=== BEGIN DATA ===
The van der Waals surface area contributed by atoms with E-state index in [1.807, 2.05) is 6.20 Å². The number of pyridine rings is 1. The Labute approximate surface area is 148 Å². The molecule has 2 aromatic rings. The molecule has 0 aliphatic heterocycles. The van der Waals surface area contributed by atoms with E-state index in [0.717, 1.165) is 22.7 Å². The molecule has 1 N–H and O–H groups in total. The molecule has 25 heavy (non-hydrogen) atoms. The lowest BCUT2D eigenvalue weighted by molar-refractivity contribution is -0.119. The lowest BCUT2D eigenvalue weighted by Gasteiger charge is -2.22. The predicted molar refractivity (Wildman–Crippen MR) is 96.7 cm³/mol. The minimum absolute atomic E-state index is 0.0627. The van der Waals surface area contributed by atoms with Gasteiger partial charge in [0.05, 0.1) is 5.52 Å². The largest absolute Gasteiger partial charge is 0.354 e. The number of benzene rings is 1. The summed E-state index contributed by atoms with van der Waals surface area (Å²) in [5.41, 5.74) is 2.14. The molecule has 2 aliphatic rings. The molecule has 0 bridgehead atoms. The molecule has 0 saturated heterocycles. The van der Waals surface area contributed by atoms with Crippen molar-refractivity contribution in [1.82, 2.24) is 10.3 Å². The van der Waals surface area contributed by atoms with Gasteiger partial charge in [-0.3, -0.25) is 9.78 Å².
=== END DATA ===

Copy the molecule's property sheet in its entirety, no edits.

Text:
The van der Waals surface area contributed by atoms with E-state index in [1.807, 2.05) is 6.20 Å². The number of pyridine rings is 1. The Labute approximate surface area is 148 Å². The molecule has 2 aromatic rings. The molecule has 0 aliphatic heterocycles. The van der Waals surface area contributed by atoms with E-state index in [0.717, 1.165) is 22.7 Å². The molecule has 1 N–H and O–H groups in total. The molecule has 25 heavy (non-hydrogen) atoms. The lowest BCUT2D eigenvalue weighted by molar-refractivity contribution is -0.119. The lowest BCUT2D eigenvalue weighted by Gasteiger charge is -2.22. The predicted molar refractivity (Wildman–Crippen MR) is 96.7 cm³/mol. The minimum absolute atomic E-state index is 0.0627. The van der Waals surface area contributed by atoms with Gasteiger partial charge in [0.05, 0.1) is 5.52 Å². The largest absolute Gasteiger partial charge is 0.354 e. The number of benzene rings is 1. The summed E-state index contributed by atoms with van der Waals surface area (Å²) in [5.41, 5.74) is 2.14. The molecule has 2 aliphatic rings. The molecule has 0 bridgehead atoms. The molecule has 0 saturated heterocycles. The van der Waals surface area contributed by atoms with Crippen molar-refractivity contribution in [1.82, 2.24) is 10.3 Å². The van der Waals surface area contributed by atoms with Gasteiger partial charge in [-0.3, -0.25) is 9.78 Å².